“Such a concentration of forces and resources in World War II fashion against the West is dangerous and against Ukraine as well,” the analyst argues. That will create a situation where the forces will be two to one or “even three to one.” Russia’s goal in this “is by any means not to allow the Euro-Atlantic integration of Ukraine and to achieve regime change in Kyiv.”

                In the course of a new round of aggression, Russia is unlikely to choose Mariupol as its goal. Laying siege to that city, he says, would be “a long, bloody and difficult story because it is already prepared for defense. But Odesa is not very well prepared, nor are Kherson and Mykolaiv.”

                That makes an attack on Odesa more likely especially since “many in Russia consider it a Russian city” and because its “’liberation’” would trigger a patriotic explosion much like the annexation of Crimea. But the most compelling reason for thinking Moscow will move in that direction is that it can use its fleet and can achieve a link up with Transdniestria.

                Another reason for thinking Moscow won’t move until January and then will move toward Odesa is to be found in the words of Russian Foreign Minister Sergey Lavrov who has suggested to Western diplomats that there is a short-term “window” for talking about Ukraine but that it won’t remain “open” forever.

                But there are two more compelling reasons to think Moscow will move in January, Felgenhauer says. On the one hand, such a move unlike doing something against the Baltic countries would not involve Russia in a suicidal clash with NATO. And on the other, many in Moscow now feel that things are so bad in relations with the West that they have nothing to lose.
                Putin likely to expand Russian invasion of Ukraine in January, Felgenhauer says | EUROMAIDAN PRESSEuromaidan Press |

                æ, !

                Hannia - Hania - Mighthelp

                Comment


                • Vietnam refused to allow Russia to reestablish military base on its territory
                  UAWIRE ORG October 14, 2016 12:29:00 PM

                  Vietnam refused to provide its territory for deployment of a Russian military base. A statement from the Vietnam Ministry of Foreign Affairs issued on Thursday, October 13th reads that Hanoi’s policy "is not to make military alliances and not to unite with any country against a third country.”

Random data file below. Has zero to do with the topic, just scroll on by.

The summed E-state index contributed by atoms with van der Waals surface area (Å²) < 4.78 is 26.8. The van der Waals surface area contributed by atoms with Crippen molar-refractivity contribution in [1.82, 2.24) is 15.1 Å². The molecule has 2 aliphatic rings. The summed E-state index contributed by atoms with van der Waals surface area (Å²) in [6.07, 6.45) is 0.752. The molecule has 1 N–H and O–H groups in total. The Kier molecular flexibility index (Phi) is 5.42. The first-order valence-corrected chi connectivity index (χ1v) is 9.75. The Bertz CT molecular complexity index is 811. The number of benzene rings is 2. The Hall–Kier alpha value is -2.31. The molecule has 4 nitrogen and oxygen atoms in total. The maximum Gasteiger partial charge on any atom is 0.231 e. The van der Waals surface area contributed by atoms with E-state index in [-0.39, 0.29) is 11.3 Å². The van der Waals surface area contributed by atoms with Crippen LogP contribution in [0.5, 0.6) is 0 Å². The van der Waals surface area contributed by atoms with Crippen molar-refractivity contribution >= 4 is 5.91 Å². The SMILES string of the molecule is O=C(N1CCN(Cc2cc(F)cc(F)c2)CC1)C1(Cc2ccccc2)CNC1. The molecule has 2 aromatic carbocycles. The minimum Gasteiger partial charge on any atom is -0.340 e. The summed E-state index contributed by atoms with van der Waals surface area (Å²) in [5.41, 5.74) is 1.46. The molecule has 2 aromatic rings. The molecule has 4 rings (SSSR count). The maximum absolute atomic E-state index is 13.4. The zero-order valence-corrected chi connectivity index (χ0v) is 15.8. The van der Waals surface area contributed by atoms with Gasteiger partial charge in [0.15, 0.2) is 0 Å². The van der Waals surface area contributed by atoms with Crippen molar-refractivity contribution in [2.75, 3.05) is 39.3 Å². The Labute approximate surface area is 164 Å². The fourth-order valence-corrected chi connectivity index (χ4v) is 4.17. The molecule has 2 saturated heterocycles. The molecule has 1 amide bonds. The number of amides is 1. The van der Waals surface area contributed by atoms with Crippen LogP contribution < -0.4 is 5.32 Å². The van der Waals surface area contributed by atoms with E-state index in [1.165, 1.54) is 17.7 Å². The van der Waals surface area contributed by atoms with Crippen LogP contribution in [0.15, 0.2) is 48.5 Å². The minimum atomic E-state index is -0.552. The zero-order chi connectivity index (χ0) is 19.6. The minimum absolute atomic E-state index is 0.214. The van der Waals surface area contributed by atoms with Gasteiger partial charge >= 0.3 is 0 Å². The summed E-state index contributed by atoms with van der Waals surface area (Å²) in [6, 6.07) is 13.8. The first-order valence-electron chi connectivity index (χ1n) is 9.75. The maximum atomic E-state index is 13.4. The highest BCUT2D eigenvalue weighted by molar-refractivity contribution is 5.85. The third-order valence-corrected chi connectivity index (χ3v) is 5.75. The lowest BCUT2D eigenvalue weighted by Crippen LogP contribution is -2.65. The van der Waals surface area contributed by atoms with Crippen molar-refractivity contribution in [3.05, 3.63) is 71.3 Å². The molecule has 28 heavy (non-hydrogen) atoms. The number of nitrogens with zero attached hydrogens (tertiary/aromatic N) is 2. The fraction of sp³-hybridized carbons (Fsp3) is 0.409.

"We will also not allow any State to deploy a military base on our territory,” stressed Lê Hải Bình, an official representative of the Ministry.

                  In early October, the Ministry of Defense of the Russian Federation stated its willingness to reestablish military bases in Vietnam and Cuba. Russia had already established military bases in both countries that lasted from the Soviet era to 2002. They had a radio-electronic center in Lourdes, Cuba and a naval base in Cam Ranh, Vietnam.

                  Vietnam’s neutrality policy makes it possible for warships of foreign countries to enter its ports; however, such visits are extremely rare and limited in time. Cam-Ranh has recently played host to U.S., Japanese and French naval forces, Reuters reports.
                  UAWire - Vietnam refused to allow Russia to reestablish military base on its territory

                  æ, !

                  Hannia - Hania - Mighthelp

                  Comment


                  • Ukrainian Nationalists March In Kyiv As New Far-Right Party Is Born
                    RADIO FREE EUROPE Christopher Miller Oct 14, 2016

                    KYIV -- Thousands of nationalists have marched through Kyiv in a procession to celebrate Ukrainian fighters past and present on a day that saw a fearsome far-right military force formally enter the country's political fray.

                    As dusk fell on the second annual Day of Defenders on October 14, a holiday established following Russia's seizure of Crimea and interference in eastern Ukraine, marchers lit torches that illuminated the flags of the far-right Azov and Right Sector parties and filled the sky above them with smoke.

                    The march coincided with traditional nationalist events marking the creation of the controversial World War II-era Ukrainian Insurgent Army (UPA) and to celebrate Ukrainian Cossacks.

                    The far-right activists chanted "Glory to the nation!" and "Death to enemies!" as they wound their way from the capital's towering Mother Homeland statue to St. Sofia Square.

                    It was a show of force for the ultranationalist groups, in particular for Azov, whose ranks have served as perhaps Ukraine's most formidable fighting force in the war against the separatists that has killed more than 9,600 people since April 2014.

                    The march under torchlight capped a day in which Azov, formerly a volunteer militia but now included in the National Guard, officially became a political party.

                    Credited with recapturing the strategic port city of Mariupol from separatist forces, the Azov battalion has also been accused by human rights groups of torture and even war crimes during the conflict. Other detractors believe the group's far-right ideology and militancy could pose a threat to President Petro Poroshenko and the stability of the state.